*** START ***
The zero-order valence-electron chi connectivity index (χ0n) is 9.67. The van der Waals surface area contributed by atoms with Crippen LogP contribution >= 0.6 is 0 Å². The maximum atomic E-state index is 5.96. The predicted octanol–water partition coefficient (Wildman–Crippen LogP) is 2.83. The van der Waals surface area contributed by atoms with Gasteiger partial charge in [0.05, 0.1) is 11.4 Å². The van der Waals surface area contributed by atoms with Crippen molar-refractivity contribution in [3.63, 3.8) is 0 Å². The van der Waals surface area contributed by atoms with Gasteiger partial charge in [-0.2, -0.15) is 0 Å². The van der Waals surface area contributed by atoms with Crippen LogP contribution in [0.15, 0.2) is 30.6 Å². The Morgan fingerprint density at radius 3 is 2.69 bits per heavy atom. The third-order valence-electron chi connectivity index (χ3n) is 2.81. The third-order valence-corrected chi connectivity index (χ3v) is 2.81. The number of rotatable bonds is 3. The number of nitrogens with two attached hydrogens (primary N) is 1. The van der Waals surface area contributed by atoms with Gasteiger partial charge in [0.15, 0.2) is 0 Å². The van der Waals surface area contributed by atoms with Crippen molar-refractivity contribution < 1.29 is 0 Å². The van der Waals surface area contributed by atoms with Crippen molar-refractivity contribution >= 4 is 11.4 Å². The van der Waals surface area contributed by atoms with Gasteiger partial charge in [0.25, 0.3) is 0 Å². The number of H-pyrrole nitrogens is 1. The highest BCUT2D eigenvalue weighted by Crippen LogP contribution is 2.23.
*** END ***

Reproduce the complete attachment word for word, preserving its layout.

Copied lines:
The zero-order valence-electron chi connectivity index (χ0n) is 9.67. The van der Waals surface area contributed by atoms with Crippen LogP contribution >= 0.6 is 0 Å². The maximum atomic E-state index is 5.96. The predicted octanol–water partition coefficient (Wildman–Crippen LogP) is 2.83. The van der Waals surface area contributed by atoms with Gasteiger partial charge in [0.05, 0.1) is 11.4 Å². The van der Waals surface area contributed by atoms with Crippen molar-refractivity contribution in [3.63, 3.8) is 0 Å². The van der Waals surface area contributed by atoms with Gasteiger partial charge in [-0.2, -0.15) is 0 Å². The van der Waals surface area contributed by atoms with Crippen LogP contribution in [0.15, 0.2) is 30.6 Å². The Morgan fingerprint density at radius 3 is 2.69 bits per heavy atom. The third-order valence-electron chi connectivity index (χ3n) is 2.81. The third-order valence-corrected chi connectivity index (χ3v) is 2.81. The number of rotatable bonds is 3. The number of nitrogens with two attached hydrogens (primary N) is 1. The van der Waals surface area contributed by atoms with Gasteiger partial charge in [0.15, 0.2) is 0 Å². The van der Waals surface area contributed by atoms with Crippen molar-refractivity contribution < 1.29 is 0 Å². The van der Waals surface area contributed by atoms with Crippen molar-refractivity contribution >= 4 is 11.4 Å². The van der Waals surface area contributed by atoms with Gasteiger partial charge in [0.25, 0.3) is 0 Å². The number of H-pyrrole nitrogens is 1. The highest BCUT2D eigenvalue weighted by Crippen LogP contribution is 2.23.